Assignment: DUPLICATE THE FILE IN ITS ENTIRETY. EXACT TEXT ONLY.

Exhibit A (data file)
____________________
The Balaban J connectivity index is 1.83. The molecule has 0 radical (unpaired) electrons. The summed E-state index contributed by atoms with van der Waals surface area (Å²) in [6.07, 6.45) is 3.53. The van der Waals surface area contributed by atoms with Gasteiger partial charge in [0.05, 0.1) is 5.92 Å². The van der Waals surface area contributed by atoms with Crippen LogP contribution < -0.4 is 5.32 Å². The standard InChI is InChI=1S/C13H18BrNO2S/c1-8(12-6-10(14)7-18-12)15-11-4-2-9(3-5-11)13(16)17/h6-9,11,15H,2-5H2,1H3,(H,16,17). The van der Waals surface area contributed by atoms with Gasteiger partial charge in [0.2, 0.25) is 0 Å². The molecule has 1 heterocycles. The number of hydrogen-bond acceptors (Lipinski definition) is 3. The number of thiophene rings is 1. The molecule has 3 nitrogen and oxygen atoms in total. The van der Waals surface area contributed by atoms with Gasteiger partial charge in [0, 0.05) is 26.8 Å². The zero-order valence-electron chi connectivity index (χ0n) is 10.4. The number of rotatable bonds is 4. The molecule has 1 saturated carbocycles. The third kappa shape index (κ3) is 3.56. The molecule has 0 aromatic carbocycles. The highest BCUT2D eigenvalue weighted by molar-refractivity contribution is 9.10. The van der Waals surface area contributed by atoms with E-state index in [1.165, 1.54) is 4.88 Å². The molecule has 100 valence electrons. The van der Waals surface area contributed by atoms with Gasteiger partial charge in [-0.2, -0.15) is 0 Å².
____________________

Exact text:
The Balaban J connectivity index is 1.83. The molecule has 0 radical (unpaired) electrons. The summed E-state index contributed by atoms with van der Waals surface area (Å²) in [6.07, 6.45) is 3.53. The van der Waals surface area contributed by atoms with Gasteiger partial charge in [0.05, 0.1) is 5.92 Å². The van der Waals surface area contributed by atoms with Crippen LogP contribution < -0.4 is 5.32 Å². The standard InChI is InChI=1S/C13H18BrNO2S/c1-8(12-6-10(14)7-18-12)15-11-4-2-9(3-5-11)13(16)17/h6-9,11,15H,2-5H2,1H3,(H,16,17). The van der Waals surface area contributed by atoms with Gasteiger partial charge in [0.2, 0.25) is 0 Å². The molecule has 1 heterocycles. The number of hydrogen-bond acceptors (Lipinski definition) is 3. The number of thiophene rings is 1. The molecule has 3 nitrogen and oxygen atoms in total. The van der Waals surface area contributed by atoms with Gasteiger partial charge in [0, 0.05) is 26.8 Å². The zero-order valence-electron chi connectivity index (χ0n) is 10.4. The number of rotatable bonds is 4. The molecule has 1 saturated carbocycles. The third kappa shape index (κ3) is 3.56. The molecule has 0 aromatic carbocycles. The highest BCUT2D eigenvalue weighted by molar-refractivity contribution is 9.10. The van der Waals surface area contributed by atoms with E-state index in [1.165, 1.54) is 4.88 Å². The molecule has 100 valence electrons. The van der Waals surface area contributed by atoms with Gasteiger partial charge in [-0.2, -0.15) is 0 Å².